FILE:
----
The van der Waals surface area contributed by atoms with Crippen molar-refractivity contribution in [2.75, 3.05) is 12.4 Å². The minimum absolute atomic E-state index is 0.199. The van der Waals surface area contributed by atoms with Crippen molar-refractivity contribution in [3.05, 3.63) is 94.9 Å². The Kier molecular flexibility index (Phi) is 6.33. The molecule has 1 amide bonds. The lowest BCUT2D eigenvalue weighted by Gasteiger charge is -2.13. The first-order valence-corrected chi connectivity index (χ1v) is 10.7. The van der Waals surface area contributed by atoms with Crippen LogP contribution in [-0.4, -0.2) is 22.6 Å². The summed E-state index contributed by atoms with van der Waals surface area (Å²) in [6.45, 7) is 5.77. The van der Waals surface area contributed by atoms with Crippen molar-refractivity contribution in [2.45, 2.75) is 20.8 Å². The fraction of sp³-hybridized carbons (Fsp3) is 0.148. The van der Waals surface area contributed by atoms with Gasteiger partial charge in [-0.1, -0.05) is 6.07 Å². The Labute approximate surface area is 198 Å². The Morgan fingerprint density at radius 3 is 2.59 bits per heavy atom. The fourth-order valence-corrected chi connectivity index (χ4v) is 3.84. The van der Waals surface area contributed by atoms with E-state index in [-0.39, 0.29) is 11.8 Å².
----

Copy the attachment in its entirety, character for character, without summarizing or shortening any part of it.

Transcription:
The van der Waals surface area contributed by atoms with Crippen molar-refractivity contribution in [2.75, 3.05) is 12.4 Å². The minimum absolute atomic E-state index is 0.199. The van der Waals surface area contributed by atoms with Crippen molar-refractivity contribution in [3.05, 3.63) is 94.9 Å². The Kier molecular flexibility index (Phi) is 6.33. The molecule has 1 amide bonds. The lowest BCUT2D eigenvalue weighted by Gasteiger charge is -2.13. The first-order valence-corrected chi connectivity index (χ1v) is 10.7. The van der Waals surface area contributed by atoms with Crippen LogP contribution in [-0.4, -0.2) is 22.6 Å². The summed E-state index contributed by atoms with van der Waals surface area (Å²) in [6.45, 7) is 5.77. The van der Waals surface area contributed by atoms with Crippen molar-refractivity contribution in [2.45, 2.75) is 20.8 Å². The fraction of sp³-hybridized carbons (Fsp3) is 0.148. The van der Waals surface area contributed by atoms with Gasteiger partial charge in [-0.1, -0.05) is 6.07 Å². The Labute approximate surface area is 198 Å². The Morgan fingerprint density at radius 3 is 2.59 bits per heavy atom. The fourth-order valence-corrected chi connectivity index (χ4v) is 3.84. The van der Waals surface area contributed by atoms with E-state index in [-0.39, 0.29) is 11.8 Å².